More 300 Class Models Were on the Way
The 1987 model year marked the introduction of several new 300 Class models for the U.S. market. In addition to the 300 E and 300 D sedans a smaller gasoline engine was offered in the sedan that became the 260 E while the first W124 station wagon was introduced. In 1987 the wagon, referred to internally as the S124, was only available with a turbo charged diesel engine as the 300 TD Turbo.
In 1988 the wagon was offered with the same inline 6 cylinder gasoline engine as the 300 E sedan as the 300 TE. Instead of the multi-link independent rear suspension found in the 300 E sedans, the new wagons received a self-leveling hydropneumatic system as standard equipment. The first iteration of Mercedes’, now well known, 4matic all-wheel-drive system was introduced across the range of 300 Class variants in the early 1990s, first available in the 300 TE and TD Wagons in the U.S.
The first facelift of the W124 series came to the U.S. market in 1990. The interior was refreshed with a new seat design and upholstery pattern, changes to the exterior were limited, but quite visible with the addition of protective cladding on the lower part of the doors and fenders with sill paneling in contrasting color to the rest of the body. This feature was first introduced on coupe models when they were first released and trickled down to the rest of the W124 cars and to the rest of the Mercedes-Benz model line as the 90s progressed. By 1992 the 400 E was available for the U.S. market, the first W124 sedan with a V8, but not the last.
The Greatest Mercedes W124, the 500E / E500 1992 – 1995
The 500 E is one of the most revered Mercedes of the past 30 years and certainly deserves an entire profile story of its own (which we will provide here eventually – the purpose of this brief summary is to simply touch on its finer points and to summarize the car as it fits into the context of the larger W124 story). Jaws were left on the floor when Mercedes unveiled a high performance variant of the W124 sedan at the 1990 Paris Motor Show, the 500 E. First available in the United States as a 1992 model the 500 E had a sticker price of $80,000, almost $30,000 more than a 300 E. Mercedes looked to Porsche to help with the assembly of the new ‘sleeper’. The basic 300 E chassis was the starting point. It was strengthened to accommodate the higher torque and 315 horsepower output of the 5.0 liter V8 under the hood. It received a slightly wider track with wider wheels and tires that required subtly flared fenders. 0-60 mph time of the 500 E was just 6.3 seconds versus the 8.0 seconds of the 300 E and almost a second faster than the standard V8 of the line, the 400 E that traveled 0-60 mph in 7.1 seconds.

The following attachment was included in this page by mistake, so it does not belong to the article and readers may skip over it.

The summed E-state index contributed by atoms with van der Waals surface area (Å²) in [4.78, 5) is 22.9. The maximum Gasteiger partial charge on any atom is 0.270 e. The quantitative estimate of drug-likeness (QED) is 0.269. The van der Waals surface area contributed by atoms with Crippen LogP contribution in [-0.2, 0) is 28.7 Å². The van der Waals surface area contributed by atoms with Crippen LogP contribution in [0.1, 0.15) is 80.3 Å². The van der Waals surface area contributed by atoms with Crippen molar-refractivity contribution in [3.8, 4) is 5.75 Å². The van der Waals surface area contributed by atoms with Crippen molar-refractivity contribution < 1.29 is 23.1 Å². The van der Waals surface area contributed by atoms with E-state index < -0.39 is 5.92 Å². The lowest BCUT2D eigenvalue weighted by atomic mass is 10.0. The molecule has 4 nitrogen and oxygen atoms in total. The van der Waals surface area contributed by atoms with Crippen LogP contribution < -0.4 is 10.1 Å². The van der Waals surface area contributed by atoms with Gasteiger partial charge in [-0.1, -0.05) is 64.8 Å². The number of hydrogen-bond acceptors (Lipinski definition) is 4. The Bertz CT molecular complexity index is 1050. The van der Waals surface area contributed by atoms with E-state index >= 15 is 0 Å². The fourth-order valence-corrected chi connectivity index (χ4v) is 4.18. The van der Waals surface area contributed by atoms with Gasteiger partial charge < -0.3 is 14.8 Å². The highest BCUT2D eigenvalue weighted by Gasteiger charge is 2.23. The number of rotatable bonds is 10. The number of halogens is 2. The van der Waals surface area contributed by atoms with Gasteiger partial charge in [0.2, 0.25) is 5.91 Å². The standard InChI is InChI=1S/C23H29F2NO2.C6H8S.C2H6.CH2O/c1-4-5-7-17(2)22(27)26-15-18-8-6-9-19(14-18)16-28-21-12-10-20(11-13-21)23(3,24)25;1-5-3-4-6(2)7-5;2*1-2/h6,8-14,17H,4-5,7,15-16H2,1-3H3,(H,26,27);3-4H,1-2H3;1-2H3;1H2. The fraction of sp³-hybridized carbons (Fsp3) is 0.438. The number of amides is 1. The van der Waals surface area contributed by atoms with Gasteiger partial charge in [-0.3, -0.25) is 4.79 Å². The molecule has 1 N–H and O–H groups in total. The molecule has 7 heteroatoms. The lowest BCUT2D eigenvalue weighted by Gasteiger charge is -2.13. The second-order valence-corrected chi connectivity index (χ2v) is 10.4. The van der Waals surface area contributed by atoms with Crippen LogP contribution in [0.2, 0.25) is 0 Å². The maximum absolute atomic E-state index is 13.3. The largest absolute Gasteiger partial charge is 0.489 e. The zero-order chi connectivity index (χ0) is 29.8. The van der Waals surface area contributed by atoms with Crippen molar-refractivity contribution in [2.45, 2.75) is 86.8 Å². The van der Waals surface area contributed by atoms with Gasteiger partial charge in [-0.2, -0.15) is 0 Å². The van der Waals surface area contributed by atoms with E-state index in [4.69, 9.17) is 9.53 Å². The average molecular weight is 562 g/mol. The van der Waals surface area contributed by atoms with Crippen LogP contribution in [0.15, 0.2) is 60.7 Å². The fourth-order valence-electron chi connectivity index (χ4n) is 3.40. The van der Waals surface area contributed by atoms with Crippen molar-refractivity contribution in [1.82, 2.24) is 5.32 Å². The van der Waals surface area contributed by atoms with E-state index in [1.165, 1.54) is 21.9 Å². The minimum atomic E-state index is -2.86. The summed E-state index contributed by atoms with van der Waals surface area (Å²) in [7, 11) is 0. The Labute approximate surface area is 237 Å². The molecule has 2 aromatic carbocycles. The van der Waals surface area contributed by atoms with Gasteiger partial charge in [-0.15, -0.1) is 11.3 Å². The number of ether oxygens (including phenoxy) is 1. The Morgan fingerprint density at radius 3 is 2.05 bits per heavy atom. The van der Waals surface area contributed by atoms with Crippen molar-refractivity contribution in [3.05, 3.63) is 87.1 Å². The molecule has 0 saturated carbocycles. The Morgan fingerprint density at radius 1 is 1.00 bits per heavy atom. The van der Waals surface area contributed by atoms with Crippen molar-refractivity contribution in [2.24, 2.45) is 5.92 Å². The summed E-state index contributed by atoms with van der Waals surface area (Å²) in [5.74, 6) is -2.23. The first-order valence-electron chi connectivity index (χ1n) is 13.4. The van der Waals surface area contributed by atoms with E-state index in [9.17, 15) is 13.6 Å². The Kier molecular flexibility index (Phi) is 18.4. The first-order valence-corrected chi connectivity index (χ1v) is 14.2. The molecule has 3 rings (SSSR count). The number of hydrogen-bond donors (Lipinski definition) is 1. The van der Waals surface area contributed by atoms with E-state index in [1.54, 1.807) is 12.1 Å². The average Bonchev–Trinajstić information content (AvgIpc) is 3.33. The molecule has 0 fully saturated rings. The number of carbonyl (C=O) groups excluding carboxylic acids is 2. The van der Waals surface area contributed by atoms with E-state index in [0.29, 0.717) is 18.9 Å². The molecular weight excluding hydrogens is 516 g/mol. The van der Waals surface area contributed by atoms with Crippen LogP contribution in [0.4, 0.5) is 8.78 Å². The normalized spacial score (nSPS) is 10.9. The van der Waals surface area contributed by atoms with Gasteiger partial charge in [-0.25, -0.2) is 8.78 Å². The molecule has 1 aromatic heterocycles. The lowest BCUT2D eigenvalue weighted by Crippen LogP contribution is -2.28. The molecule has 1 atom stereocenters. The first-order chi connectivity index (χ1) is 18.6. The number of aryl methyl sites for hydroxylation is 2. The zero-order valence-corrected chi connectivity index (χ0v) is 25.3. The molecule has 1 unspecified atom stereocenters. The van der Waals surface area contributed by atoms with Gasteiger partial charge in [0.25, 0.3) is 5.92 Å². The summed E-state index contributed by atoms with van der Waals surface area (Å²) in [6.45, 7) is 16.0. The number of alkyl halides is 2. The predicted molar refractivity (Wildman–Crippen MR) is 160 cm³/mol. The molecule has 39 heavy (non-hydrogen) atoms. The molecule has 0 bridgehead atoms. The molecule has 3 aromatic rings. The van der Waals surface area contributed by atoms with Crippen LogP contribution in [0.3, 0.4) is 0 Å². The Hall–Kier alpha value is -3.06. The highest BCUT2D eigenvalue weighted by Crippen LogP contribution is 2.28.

The 300 Class Becomes the E Class
The 1994 model year marked the introduction of a completely new naming convention for all Mercedes-Benz models. Letters came before numbers on the back of the cars and the various classes were standardized with letters. What had been called the ‘300 Class’ since its introduction in 1986 was now the “E Class”. The C Class replaced the ‘190 Class’ and so on down the line. The final iteration of the W124 Sedans were mildly facelifted for the 1994 model year as well. The E 420 replaced the 400 E as the standard V8 powered W124 sedan while the 300 E was replaced by the E 320 powered by a larger 3.2 liter inline 6 cylinder engine. We will discuss coupe and convertible variants in another article here at Mercedes-Market, but their evolution mirrored the sedans for the most part, yet they were only ever available with 6 cylinder engines in the U.S. 1995 was the final year for the W124 sedan. It had a good run, but it was time to step aside for something newer, the next generation E class. In 1996 the W210 E class was introduced in the United States and once again, the newest mid-sized sedan from Mercedes-Benz made waves across the automotive world with a front end design with 4 head lights as its most unique characteristic.